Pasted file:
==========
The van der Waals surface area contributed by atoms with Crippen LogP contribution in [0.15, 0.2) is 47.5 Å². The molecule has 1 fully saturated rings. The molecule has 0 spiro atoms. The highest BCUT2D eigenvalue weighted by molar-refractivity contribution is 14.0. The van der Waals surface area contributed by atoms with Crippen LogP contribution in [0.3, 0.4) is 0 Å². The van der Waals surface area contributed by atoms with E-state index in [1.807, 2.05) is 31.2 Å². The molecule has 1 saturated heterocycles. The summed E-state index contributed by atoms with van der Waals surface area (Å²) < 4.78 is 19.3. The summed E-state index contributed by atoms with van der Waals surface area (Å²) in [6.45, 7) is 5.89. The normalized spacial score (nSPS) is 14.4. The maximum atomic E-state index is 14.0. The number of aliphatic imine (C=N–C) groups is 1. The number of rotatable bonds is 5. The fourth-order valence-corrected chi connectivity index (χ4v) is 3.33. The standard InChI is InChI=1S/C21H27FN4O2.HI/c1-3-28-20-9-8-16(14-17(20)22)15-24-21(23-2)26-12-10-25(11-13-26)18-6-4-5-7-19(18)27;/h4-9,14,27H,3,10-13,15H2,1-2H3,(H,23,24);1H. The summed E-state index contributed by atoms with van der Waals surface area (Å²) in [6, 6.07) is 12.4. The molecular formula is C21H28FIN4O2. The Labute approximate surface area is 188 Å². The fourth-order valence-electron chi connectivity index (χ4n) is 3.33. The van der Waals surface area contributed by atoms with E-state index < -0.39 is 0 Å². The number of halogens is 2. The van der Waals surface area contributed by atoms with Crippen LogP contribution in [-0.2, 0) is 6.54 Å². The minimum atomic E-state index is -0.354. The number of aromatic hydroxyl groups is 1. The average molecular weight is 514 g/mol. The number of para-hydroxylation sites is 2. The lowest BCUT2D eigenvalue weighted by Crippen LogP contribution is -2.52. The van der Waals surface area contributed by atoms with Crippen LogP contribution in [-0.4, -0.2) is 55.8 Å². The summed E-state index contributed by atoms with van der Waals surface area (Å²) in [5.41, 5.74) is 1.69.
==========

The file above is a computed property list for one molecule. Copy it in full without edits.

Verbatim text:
The van der Waals surface area contributed by atoms with Crippen LogP contribution in [0.15, 0.2) is 47.5 Å². The molecule has 1 fully saturated rings. The molecule has 0 spiro atoms. The highest BCUT2D eigenvalue weighted by molar-refractivity contribution is 14.0. The van der Waals surface area contributed by atoms with Crippen LogP contribution in [0.3, 0.4) is 0 Å². The van der Waals surface area contributed by atoms with E-state index in [1.807, 2.05) is 31.2 Å². The molecule has 1 saturated heterocycles. The summed E-state index contributed by atoms with van der Waals surface area (Å²) < 4.78 is 19.3. The summed E-state index contributed by atoms with van der Waals surface area (Å²) in [6.45, 7) is 5.89. The normalized spacial score (nSPS) is 14.4. The maximum atomic E-state index is 14.0. The number of aliphatic imine (C=N–C) groups is 1. The number of rotatable bonds is 5. The fourth-order valence-corrected chi connectivity index (χ4v) is 3.33. The standard InChI is InChI=1S/C21H27FN4O2.HI/c1-3-28-20-9-8-16(14-17(20)22)15-24-21(23-2)26-12-10-25(11-13-26)18-6-4-5-7-19(18)27;/h4-9,14,27H,3,10-13,15H2,1-2H3,(H,23,24);1H. The summed E-state index contributed by atoms with van der Waals surface area (Å²) in [6, 6.07) is 12.4. The molecular formula is C21H28FIN4O2. The Labute approximate surface area is 188 Å². The fourth-order valence-electron chi connectivity index (χ4n) is 3.33. The van der Waals surface area contributed by atoms with E-state index < -0.39 is 0 Å². The number of halogens is 2. The van der Waals surface area contributed by atoms with Crippen LogP contribution in [-0.2, 0) is 6.54 Å². The minimum atomic E-state index is -0.354. The number of aromatic hydroxyl groups is 1. The average molecular weight is 514 g/mol. The number of para-hydroxylation sites is 2. The lowest BCUT2D eigenvalue weighted by Crippen LogP contribution is -2.52. The van der Waals surface area contributed by atoms with Crippen LogP contribution in [-0.4, -0.2) is 55.8 Å². The summed E-state index contributed by atoms with van der Waals surface area (Å²) in [5.41, 5.74) is 1.69.